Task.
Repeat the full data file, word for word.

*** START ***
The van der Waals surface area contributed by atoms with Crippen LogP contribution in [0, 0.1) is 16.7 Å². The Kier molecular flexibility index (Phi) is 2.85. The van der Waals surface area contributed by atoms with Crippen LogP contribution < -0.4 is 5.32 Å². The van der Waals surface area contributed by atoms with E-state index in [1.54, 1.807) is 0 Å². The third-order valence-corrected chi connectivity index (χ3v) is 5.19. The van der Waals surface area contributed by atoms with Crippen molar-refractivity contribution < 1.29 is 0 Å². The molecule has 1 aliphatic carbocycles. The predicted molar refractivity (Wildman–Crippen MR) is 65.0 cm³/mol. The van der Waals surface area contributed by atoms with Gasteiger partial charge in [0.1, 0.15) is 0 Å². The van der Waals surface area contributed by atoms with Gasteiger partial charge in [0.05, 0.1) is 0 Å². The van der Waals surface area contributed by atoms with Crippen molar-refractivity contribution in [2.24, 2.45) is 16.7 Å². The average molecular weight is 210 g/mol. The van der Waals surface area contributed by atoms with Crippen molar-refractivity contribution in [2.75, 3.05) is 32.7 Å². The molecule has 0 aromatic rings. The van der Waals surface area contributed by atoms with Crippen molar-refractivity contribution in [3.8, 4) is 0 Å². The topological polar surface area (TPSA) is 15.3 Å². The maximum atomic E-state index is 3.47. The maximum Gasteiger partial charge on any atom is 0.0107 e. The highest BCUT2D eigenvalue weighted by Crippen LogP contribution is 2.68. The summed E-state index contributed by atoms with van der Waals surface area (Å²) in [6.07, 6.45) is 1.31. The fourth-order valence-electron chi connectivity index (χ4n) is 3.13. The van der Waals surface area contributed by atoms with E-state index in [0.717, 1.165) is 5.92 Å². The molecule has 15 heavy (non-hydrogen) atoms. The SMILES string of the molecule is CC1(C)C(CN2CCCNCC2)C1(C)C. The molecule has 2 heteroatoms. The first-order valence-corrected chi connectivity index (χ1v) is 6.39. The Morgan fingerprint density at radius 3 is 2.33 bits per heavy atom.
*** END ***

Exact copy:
The van der Waals surface area contributed by atoms with Crippen LogP contribution in [0, 0.1) is 16.7 Å². The Kier molecular flexibility index (Phi) is 2.85. The van der Waals surface area contributed by atoms with Crippen LogP contribution < -0.4 is 5.32 Å². The van der Waals surface area contributed by atoms with E-state index in [1.54, 1.807) is 0 Å². The third-order valence-corrected chi connectivity index (χ3v) is 5.19. The van der Waals surface area contributed by atoms with Crippen molar-refractivity contribution < 1.29 is 0 Å². The molecule has 1 aliphatic carbocycles. The predicted molar refractivity (Wildman–Crippen MR) is 65.0 cm³/mol. The van der Waals surface area contributed by atoms with Gasteiger partial charge in [0.1, 0.15) is 0 Å². The van der Waals surface area contributed by atoms with Gasteiger partial charge in [0.05, 0.1) is 0 Å². The van der Waals surface area contributed by atoms with Crippen molar-refractivity contribution in [2.24, 2.45) is 16.7 Å². The average molecular weight is 210 g/mol. The van der Waals surface area contributed by atoms with Crippen molar-refractivity contribution in [2.75, 3.05) is 32.7 Å². The molecule has 0 aromatic rings. The van der Waals surface area contributed by atoms with Crippen molar-refractivity contribution in [3.8, 4) is 0 Å². The topological polar surface area (TPSA) is 15.3 Å². The maximum atomic E-state index is 3.47. The maximum Gasteiger partial charge on any atom is 0.0107 e. The highest BCUT2D eigenvalue weighted by Crippen LogP contribution is 2.68. The summed E-state index contributed by atoms with van der Waals surface area (Å²) in [6.07, 6.45) is 1.31. The fourth-order valence-electron chi connectivity index (χ4n) is 3.13. The van der Waals surface area contributed by atoms with E-state index in [0.717, 1.165) is 5.92 Å². The molecule has 15 heavy (non-hydrogen) atoms. The SMILES string of the molecule is CC1(C)C(CN2CCCNCC2)C1(C)C. The molecule has 2 heteroatoms. The first-order valence-corrected chi connectivity index (χ1v) is 6.39. The Morgan fingerprint density at radius 3 is 2.33 bits per heavy atom.